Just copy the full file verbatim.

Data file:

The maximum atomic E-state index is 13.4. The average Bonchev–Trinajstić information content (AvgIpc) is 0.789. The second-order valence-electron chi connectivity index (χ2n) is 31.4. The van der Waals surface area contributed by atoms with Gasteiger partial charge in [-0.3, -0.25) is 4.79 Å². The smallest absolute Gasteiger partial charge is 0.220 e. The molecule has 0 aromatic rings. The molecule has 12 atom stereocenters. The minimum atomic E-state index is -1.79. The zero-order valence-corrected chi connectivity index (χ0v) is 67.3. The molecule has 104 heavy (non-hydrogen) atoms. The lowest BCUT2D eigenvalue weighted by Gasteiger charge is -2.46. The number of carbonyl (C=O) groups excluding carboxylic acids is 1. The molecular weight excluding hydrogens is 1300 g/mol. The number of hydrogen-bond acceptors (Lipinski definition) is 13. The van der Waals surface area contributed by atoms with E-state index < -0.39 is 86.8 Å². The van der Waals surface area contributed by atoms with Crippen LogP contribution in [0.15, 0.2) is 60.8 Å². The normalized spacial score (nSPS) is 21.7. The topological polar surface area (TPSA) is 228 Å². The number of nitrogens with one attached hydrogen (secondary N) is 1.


The maximum atomic E-state index is 13.4. The average Bonchev–Trinajstić information content (AvgIpc) is 0.789. The second-order valence-electron chi connectivity index (χ2n) is 31.4. The van der Waals surface area contributed by atoms with Gasteiger partial charge in [-0.3, -0.25) is 4.79 Å². The smallest absolute Gasteiger partial charge is 0.220 e. The molecule has 0 aromatic rings. The molecule has 12 atom stereocenters. The minimum atomic E-state index is -1.79. The zero-order valence-corrected chi connectivity index (χ0v) is 67.3. The molecule has 104 heavy (non-hydrogen) atoms. The lowest BCUT2D eigenvalue weighted by Gasteiger charge is -2.46. The number of carbonyl (C=O) groups excluding carboxylic acids is 1. The molecular weight excluding hydrogens is 1300 g/mol. The number of hydrogen-bond acceptors (Lipinski definition) is 13. The van der Waals surface area contributed by atoms with E-state index < -0.39 is 86.8 Å². The van der Waals surface area contributed by atoms with Crippen LogP contribution in [0.15, 0.2) is 60.8 Å². The normalized spacial score (nSPS) is 21.7. The topological polar surface area (TPSA) is 228 Å². The number of nitrogens with one attached hydrogen (secondary N) is 1.